The Official Manual of the Cripple Creek District, Colorado, U. S. A.

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Hills, 1900 - Cripple Creek (Colo.) - 495 pages

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Page 14 - a hole in Poverty Gulch without staking a claim in proper form. There seemed no need to do so; no one came to disturb him. The whole hill country was at that time fenced in so as to serve as a summer range for cattle. The cowboys and herdsmen looked good-naturedly at Bob's digging,
Page 13 - gold in workable quantity save in the prospect holes made by the original locators. Salting was suspected; the man who had instigated the rush was conspicuous by absence; an accomplice was caught with a bottle of yellow stuff in his pocket. It was not whisky, but its modern antidote, the chloride of gold. Man had
Page 255 - one to the east, and the other to the west of the
Page 14 - the new-comers were making inquiries, he re-located the claim as the El Paso, and De la Vergne, finding another lode, heavy in iron pyrites, to the west of Womack's vein, located a claim which he called the El Dorado. It was recorded a few days later, and in the certificate the district was called, for the first time, by the name which it
Page 13 - to remedy nature's seeming niggardliness and the rock had been artificially enriched. Angry feelings found vent in threats of lynching, but in the failure to lay hands
Page 18 - of the rock so as to give it a speckled appearance. The Cripple Creek breccia has this appearance, but it is due to the fact that it is made up of a heterogeneous mass of rock particles of every size, from the most minute powder to fragments as large as a man's head. These
Page 14 - Encouraged by their first visit, De la Vergne and Frisbee returned early in February, 1891. They found Bob Womack at work in Poverty Gulch. He had sunk a shaft to a depth of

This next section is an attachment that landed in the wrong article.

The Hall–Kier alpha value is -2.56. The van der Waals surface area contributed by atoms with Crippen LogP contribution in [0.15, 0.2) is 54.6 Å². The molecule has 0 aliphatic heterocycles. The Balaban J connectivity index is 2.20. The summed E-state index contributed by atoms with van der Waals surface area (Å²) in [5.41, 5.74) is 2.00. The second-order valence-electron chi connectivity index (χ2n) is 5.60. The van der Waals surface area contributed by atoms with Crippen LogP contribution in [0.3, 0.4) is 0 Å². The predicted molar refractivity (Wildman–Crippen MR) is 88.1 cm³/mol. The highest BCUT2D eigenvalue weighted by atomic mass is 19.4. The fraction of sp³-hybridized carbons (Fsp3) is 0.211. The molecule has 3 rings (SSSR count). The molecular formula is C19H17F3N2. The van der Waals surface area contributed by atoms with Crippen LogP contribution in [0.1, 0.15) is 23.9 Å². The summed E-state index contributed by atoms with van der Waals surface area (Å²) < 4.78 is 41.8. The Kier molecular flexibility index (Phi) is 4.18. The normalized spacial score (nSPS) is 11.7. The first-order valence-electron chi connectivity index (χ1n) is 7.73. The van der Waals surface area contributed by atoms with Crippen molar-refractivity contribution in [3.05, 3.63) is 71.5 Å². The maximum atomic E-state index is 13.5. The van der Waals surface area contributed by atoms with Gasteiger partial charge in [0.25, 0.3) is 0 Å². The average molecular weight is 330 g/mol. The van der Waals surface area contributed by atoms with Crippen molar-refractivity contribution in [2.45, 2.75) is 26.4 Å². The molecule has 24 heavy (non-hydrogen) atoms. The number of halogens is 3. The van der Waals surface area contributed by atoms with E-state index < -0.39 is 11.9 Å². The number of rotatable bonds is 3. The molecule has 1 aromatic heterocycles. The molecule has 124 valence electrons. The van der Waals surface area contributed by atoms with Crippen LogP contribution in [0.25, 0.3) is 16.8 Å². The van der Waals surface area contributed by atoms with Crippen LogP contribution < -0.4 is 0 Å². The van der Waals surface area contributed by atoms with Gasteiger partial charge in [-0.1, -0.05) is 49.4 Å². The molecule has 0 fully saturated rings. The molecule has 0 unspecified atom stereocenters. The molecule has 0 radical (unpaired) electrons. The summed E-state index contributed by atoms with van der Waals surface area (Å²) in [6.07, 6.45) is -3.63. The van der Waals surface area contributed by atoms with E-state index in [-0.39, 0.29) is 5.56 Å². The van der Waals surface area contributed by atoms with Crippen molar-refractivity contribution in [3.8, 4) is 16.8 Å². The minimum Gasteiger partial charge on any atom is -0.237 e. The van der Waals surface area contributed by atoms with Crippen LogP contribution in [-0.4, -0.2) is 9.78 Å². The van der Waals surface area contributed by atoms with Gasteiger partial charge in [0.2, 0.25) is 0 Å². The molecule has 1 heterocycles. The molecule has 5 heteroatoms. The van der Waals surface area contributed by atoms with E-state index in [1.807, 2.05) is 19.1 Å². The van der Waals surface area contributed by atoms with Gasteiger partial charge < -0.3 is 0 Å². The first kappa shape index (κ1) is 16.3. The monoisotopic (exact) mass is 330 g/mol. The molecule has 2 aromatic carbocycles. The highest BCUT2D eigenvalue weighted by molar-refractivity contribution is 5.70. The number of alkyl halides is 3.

Page 14 - feet, and encountered good ore. The claim he had pegged out was called the Chance, and a number of stakes indicated that he had re-located it six years in succession without recording the fact or complying with the conditions of the mining law in regard to the amount of assessment work
Page 17 - Porphyry" comes to us through the Greek word "porphyra," signifying purple. It was first used to designate a beautiful rock of this type which the Romans obtained from the quarries of Gebel Dokhan, on the shores of the Red sea. This original "porphyry," called by the Italians "porfido rosso antico," had, according to Zirkel, a beautiful blood-red
Page 24 - It is a double telluride, containing gold and silver, an average composition being 28 per cent, gold, 16 per cent, silver, and 56 per cent, tellurium. Sylvanite is a brilliant silvery-white mineral, having a characteristic crystalline habit, to which it owes its other name, "graphic tellurium," the arrangement of the crystals resembling Arabic lettering. On account of the

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